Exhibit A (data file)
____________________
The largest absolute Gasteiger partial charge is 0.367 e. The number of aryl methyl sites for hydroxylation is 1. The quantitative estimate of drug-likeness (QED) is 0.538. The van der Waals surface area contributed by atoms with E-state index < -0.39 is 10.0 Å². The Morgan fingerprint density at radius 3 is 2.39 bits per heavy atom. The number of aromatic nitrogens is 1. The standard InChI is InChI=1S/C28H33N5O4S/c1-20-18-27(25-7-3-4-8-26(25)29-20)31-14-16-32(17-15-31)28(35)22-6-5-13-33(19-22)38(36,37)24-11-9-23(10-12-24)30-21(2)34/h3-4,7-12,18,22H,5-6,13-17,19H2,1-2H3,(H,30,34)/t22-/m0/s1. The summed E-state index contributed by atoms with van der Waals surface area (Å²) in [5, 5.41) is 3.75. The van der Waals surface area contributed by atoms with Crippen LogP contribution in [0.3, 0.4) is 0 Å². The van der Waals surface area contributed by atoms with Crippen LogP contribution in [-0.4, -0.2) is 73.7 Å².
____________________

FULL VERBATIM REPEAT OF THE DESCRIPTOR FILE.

The largest absolute Gasteiger partial charge is 0.367 e. The number of aryl methyl sites for hydroxylation is 1. The quantitative estimate of drug-likeness (QED) is 0.538. The van der Waals surface area contributed by atoms with E-state index < -0.39 is 10.0 Å². The Morgan fingerprint density at radius 3 is 2.39 bits per heavy atom. The number of aromatic nitrogens is 1. The standard InChI is InChI=1S/C28H33N5O4S/c1-20-18-27(25-7-3-4-8-26(25)29-20)31-14-16-32(17-15-31)28(35)22-6-5-13-33(19-22)38(36,37)24-11-9-23(10-12-24)30-21(2)34/h3-4,7-12,18,22H,5-6,13-17,19H2,1-2H3,(H,30,34)/t22-/m0/s1. The summed E-state index contributed by atoms with van der Waals surface area (Å²) in [5, 5.41) is 3.75. The van der Waals surface area contributed by atoms with Crippen LogP contribution in [0.3, 0.4) is 0 Å². The van der Waals surface area contributed by atoms with Crippen LogP contribution in [-0.4, -0.2) is 73.7 Å².